Fishermen and leisure craft – lifejackets.

29th August 2018

Fishermen and leisure craft – lifejackets.

Initial Report


Two reports highlighting the dangers of not wearing a lifejacket.

What the Reporter told us (1):

I have read with interest and concern that casualties involving fishermen not wearing lifejackets continue to occur with an alarming frequency. This is despite a number of regulatory authorities and charitable organisations raising continued awareness of the risks, and resulting fatalities amongst fishermen.

Recently, I observed a local fisherman clearly demonstrating an example of what is wrong with the fishing industry.  I attach photographs which help best explain my concern for his safety.

 In this case the fisherman returned to port safely, but it is sad to see that, despite the efforts to warn fishermen, there is still such a low level of personal safety awareness, not least in working without a lifejacket.



                                                       A small fishing vessel – the sole occupant is not wearing any floatation aid.

What the Reporter told us (2):

I observed a small boat used for angling, and it appears that they may have run out of fuel, or perhaps the fuel was contaminated. Either way, the boat was less than five cables from the entrance of the harbour they had just left. I watched as they drifted along the coast in order to make sure that they did not get into further trouble. Neither of the boat’s occupants appeared to be wearing personal floatation devices, even though one of them was standing on the outboard stern platform!

                                                             A small leisure vessel used for angling – no lifejackets being worn.

 As a basic precaution before departing for sea check your fuel quantity and, if you haven’t used the engine for a long time, check the fuel quality for diesel bugs or water.  Wear a life jacket and lifeline when working near the side and preferably at all times in a small boat.  It may also be prudent to drop anchor until the engine is working again. In this case the depth of water was not deep, as evidenced by the fishing marker buoy. 

CHIRP Comment:

The Maritime Advisory Board discussed these reports and commented that the main issue is not the activity that the fishermen were engaged in, but rather the problems that could arise if any of the occupants fell overboard. All fishermen should take their personal safety into account by conducting a (dynamic) risk assessment into the possibility of falling overboard. By “dynamic” we mean, if necessary, think about the logical steps that are required to complete an unexpected task and the associated dangers that may arise and take the time to mitigate the risk. In cases like this, working outside the gunwales / bulwarks of the vessel, IT IS YOUR LIFE AT RISK! The risk assessment might include the following;

  • With the particular activity that you are engaged in, what could go wrong, and equally importantly what are you going to do if something does go wrong?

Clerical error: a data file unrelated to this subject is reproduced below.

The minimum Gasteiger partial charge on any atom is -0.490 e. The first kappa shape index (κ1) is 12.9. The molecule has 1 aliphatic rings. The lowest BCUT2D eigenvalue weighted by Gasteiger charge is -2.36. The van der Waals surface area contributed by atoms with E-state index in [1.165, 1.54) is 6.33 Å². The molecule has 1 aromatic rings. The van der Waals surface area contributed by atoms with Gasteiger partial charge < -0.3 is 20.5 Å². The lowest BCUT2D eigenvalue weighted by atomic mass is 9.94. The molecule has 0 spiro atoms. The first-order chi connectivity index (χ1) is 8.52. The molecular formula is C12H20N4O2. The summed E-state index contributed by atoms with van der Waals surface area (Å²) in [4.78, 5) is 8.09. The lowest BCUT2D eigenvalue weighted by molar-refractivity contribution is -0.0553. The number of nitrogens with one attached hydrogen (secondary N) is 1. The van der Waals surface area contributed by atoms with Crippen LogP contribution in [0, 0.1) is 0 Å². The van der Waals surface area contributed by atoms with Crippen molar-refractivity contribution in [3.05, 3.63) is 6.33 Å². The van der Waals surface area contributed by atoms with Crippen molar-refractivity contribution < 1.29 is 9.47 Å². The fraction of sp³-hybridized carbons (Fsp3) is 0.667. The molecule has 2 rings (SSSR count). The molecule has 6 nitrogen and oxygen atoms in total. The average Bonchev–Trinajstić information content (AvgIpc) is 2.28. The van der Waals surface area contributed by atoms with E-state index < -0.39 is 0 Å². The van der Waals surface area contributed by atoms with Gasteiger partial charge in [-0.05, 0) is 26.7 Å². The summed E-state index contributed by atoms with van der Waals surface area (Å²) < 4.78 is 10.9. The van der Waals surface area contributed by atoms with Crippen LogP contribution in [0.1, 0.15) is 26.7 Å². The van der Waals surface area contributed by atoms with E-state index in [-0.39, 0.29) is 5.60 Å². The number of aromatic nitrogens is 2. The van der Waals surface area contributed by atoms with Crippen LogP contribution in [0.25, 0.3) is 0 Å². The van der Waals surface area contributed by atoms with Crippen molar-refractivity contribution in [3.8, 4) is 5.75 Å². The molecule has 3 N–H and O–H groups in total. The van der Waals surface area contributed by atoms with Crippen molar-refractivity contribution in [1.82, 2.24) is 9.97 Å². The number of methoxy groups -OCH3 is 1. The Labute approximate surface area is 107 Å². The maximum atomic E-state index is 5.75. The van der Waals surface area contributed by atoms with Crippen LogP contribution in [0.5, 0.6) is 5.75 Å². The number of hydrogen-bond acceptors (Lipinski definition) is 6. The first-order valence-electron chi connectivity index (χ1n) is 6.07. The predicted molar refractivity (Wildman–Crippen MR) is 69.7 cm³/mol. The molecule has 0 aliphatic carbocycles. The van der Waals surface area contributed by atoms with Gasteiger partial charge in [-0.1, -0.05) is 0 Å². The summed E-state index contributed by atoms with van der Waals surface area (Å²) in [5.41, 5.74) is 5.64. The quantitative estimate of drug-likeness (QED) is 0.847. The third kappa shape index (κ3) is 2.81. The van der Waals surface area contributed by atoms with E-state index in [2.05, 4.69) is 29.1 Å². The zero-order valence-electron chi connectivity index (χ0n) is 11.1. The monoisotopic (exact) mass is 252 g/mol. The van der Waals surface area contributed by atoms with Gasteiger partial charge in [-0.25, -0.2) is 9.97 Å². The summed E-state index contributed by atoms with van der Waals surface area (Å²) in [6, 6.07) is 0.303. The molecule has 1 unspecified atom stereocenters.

• If you fall overboard, how do you get back on board? For instance, does the boat have external grab lines or a rope ladder to aid boarding?
  • In the event that you do fall overboard, a Personal Location Beacon (PLB) will increase your chance of a rapid rescue. These are small, have a battery life of approximately 24 hours, and should be registered with the Maritime Rescue Co-ordination Centre.
  • A Personal Floatation Device (PFD) is an absolute must for all personnel involved in maritime leisure activities, and in the commercial fishing sector. PFD’s can be “constant wear” and must be worn outside any other clothing such as waterproofs. They do not obstruct any activity.
  • Consider wearing buoyant clothing – depending upon the activity, several types of buoyant clothing are available.
  • For single-handed operations, who knows where you are and what time you are expected to return?

TAKE NOTE: If you do fall overboard then there is an immediate risk of cold shock – this is the immediate response of the body to a sudden unexpected immersion in water where the temperature is 15°C or less. The effect is short term, but the immediate response is gasping so instead of taking in air, water might be inhaled. In addition, the cold water immediately reduces circulation which can induce heart failure even in healthy persons. All of the foregoing affect your ability to swim back to safety and also affect your physical ability to pull yourself out of the water to save yourself. Remember, the longer you are in the water the weaker you will become. Therefore, a lifejacket is essential in order to allow this short-term response to pass and to increase your chance of survival. The following link has more information.

RNLI – Cold Water Shock


There are many other aspects of personal safety which improve your chances of not falling overboard, and these could equally form part of a personal safety risk assessment. For example, non-slip paint on decks and appropriate footwear, and perhaps additional railings or temporary grab lines.

The following resources give additional valuable information to both leisure and commercial fishermen and expand upon some of the comments above. Reading and acting upon the contents is highly recommended in order to ensure your own safety, so that you return to your loved ones and do not become another unwanted statistic.

MCA – Fisherman’s Safety Guide


RNLI – Commercial Fishing


MSN 1851(F) Code of Practice for the safety of small fishing vessels (less than 15m)

MCA – Small craft codes


RNLI – Yacht sailing and motor boats


With respect to the reporters’ comments related to fuel, it is agreed that fuel quantity should be checked prior to departure. As reported, it seems to be quite incongruous that one would run out of fuel so soon after departure.

Report Ends





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